This engaging collection of Bruce F. Kawin's most important film essays (1977-2011) is accompanied by his interviews with Lillian Gish (1978) and Howard Hawks (1976). The Hawks interview is particularly concerned with his work with William Faulkner and their friendship. The Gish interview emphasizes her role as a producer in the 1920s. The essays take up such topics as violence and sexual politics in film, the relations between horror and science fiction, the growth of video and digital cinema and their effects on both film and film scholarship, the politics of film theory, narration in film, and the relations between film and literature.
Kawin's film essays and reviews have appeared in "Take One," "Film Quarterly," "American Book Review" and elsewhere. Until the publication of this volume, most of them were out of print and unavailable online. Among the most significant articles reprinted here are "Me Tarzan, You Junk," "The Montage Element in Faulkner's Fiction," "The Mummy's Pool," "The Whole World Is Watching," and "Late Show on the Telescreen: Film Studies and the Bottom Line." The book includes close readings of films from "La Jetée" to "The Wizard of Oz" and reviews of films from "Full Metal Jacket" to "The Fury."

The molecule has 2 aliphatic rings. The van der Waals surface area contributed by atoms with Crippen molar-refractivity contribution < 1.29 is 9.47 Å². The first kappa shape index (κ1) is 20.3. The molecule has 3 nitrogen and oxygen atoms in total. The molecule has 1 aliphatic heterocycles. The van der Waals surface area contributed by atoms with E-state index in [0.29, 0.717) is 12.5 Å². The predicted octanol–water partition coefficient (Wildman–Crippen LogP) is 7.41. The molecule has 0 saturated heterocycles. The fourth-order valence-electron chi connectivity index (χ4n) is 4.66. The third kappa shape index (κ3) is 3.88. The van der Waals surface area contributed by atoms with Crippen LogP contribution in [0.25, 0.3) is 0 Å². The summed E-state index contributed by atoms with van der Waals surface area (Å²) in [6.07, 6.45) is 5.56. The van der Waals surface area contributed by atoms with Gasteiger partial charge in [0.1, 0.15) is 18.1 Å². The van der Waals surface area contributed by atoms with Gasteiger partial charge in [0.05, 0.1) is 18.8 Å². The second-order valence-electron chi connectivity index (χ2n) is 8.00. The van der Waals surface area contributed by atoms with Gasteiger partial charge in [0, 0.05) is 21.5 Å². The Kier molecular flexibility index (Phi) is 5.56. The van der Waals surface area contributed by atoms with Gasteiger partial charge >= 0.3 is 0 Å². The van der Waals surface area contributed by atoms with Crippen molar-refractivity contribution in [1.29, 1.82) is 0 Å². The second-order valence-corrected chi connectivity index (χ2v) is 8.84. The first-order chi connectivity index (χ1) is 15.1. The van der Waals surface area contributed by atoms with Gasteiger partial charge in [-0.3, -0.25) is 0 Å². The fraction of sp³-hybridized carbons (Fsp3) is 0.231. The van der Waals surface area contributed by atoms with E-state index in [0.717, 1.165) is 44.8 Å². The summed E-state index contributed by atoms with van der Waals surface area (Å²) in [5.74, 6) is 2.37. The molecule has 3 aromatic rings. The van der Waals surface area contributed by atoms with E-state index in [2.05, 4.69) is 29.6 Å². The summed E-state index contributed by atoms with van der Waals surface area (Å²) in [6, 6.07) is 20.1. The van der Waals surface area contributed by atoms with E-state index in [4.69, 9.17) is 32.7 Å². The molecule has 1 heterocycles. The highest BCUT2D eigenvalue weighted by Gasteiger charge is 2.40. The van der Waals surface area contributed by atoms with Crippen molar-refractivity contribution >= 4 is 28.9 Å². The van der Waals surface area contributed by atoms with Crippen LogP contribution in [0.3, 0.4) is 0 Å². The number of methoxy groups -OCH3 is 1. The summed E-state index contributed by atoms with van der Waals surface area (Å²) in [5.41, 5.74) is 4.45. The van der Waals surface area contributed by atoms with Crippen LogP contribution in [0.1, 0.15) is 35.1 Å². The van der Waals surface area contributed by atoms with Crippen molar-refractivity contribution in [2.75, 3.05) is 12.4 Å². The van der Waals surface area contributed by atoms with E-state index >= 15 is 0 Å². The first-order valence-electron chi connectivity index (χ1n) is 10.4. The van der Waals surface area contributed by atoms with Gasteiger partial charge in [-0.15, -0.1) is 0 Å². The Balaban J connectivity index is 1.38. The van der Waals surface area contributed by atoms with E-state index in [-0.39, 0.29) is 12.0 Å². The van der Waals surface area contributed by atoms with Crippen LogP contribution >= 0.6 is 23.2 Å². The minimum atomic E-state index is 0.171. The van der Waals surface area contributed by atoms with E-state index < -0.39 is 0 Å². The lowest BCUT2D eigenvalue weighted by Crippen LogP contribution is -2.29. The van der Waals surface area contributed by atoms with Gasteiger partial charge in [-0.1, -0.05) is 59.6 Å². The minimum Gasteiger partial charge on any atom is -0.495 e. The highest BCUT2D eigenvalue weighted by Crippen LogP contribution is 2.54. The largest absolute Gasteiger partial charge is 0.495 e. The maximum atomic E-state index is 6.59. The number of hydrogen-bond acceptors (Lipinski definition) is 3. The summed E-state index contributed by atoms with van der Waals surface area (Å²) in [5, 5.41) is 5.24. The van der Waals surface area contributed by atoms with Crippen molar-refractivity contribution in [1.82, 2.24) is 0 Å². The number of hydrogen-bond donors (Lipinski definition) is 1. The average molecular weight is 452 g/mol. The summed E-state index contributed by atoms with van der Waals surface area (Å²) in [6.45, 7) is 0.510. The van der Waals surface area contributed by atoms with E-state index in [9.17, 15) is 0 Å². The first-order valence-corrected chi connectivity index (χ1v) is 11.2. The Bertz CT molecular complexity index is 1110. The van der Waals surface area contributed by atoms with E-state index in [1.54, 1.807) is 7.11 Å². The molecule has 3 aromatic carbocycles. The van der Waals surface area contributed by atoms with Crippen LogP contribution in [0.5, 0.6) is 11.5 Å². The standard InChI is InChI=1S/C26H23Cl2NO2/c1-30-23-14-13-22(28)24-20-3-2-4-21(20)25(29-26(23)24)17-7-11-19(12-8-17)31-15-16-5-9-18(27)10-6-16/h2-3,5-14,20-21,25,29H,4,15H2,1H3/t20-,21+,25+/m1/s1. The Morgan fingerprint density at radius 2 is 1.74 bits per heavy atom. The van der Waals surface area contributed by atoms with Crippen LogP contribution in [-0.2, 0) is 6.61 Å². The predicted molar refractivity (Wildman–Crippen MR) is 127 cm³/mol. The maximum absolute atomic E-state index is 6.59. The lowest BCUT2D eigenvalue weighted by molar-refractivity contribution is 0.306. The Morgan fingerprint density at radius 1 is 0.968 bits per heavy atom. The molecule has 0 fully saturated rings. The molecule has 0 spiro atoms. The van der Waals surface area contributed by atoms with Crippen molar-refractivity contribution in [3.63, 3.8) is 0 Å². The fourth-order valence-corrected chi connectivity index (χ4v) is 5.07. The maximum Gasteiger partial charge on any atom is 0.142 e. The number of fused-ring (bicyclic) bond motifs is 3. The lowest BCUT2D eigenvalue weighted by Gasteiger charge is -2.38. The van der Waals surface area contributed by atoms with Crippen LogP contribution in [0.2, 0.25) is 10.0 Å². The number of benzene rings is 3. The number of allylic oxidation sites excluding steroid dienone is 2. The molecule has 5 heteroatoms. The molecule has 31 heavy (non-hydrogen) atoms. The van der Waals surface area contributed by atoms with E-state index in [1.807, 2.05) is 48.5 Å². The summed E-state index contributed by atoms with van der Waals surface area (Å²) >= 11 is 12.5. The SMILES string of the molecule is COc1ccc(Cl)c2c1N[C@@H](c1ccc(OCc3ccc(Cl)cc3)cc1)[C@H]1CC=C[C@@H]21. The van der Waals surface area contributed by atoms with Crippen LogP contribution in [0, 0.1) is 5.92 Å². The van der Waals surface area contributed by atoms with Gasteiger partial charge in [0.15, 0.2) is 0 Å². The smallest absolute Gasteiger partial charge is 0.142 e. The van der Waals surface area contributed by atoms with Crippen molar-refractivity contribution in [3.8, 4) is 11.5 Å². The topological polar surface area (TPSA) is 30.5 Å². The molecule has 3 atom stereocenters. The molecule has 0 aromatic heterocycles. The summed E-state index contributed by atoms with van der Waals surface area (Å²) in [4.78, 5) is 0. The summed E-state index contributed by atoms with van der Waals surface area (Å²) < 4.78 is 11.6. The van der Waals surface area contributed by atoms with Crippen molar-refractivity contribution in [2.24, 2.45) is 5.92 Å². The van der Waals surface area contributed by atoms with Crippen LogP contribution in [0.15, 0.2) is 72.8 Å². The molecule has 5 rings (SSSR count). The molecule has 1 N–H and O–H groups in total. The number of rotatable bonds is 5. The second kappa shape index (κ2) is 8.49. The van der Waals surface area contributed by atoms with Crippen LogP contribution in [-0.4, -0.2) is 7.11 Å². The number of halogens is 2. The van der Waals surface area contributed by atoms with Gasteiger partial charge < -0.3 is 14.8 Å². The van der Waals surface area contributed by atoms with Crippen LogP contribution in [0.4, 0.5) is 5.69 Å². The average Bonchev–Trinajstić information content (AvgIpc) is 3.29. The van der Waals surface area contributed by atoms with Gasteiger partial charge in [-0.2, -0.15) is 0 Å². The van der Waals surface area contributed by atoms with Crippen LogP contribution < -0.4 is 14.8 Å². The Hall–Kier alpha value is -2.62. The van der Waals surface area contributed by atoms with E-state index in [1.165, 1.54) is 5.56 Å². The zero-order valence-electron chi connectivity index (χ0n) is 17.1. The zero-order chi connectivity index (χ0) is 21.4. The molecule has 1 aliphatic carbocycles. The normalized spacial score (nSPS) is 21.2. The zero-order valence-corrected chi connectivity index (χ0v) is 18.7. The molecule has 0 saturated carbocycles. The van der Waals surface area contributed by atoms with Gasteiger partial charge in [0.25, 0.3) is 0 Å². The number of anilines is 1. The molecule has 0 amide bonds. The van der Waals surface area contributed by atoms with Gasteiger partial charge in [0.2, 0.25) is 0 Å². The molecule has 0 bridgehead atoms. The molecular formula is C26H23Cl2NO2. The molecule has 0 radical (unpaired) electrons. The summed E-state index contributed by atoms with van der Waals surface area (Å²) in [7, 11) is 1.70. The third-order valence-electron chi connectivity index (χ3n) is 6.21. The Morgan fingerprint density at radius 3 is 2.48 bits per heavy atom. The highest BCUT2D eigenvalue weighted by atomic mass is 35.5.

The essays take up some of the most interesting aspects of film, from the effect of film violence on viewers to the changes brought by digital cinema, while remaining readable and free of jargon. As critic Howie Movshovitz says in the Foreword, "his writing is utterly, utterly clear." Original and independent, the book is free of attachment to any school of criticism or theory, and is dedicated to the fresh and open-minded appreciation of movies.
About the Author:
Bruce F. Kawin is Professor of English and Film at the University of Colorado at Boulder. His books include "Telling It Again and Again: Repetition in Literature and Film," "Mindscreen: Bergman, Godard, and First-Person Film," "The Mind of the Novel: Reflexive Fiction and the Ineffable," "Faulkner's MGM Screenplays," "How Movies Work" and "Horror and the Horror Film." He is also the co-author of the last seven editions of "A Short History of the Movies."
Howie Movshovitz teaches film at the College of Arts and Media at the University of Colorado at Denver. He has been a film critic on Colorado Public Radio since 1976 and has reported on film subjects for National Public Radio since 1987.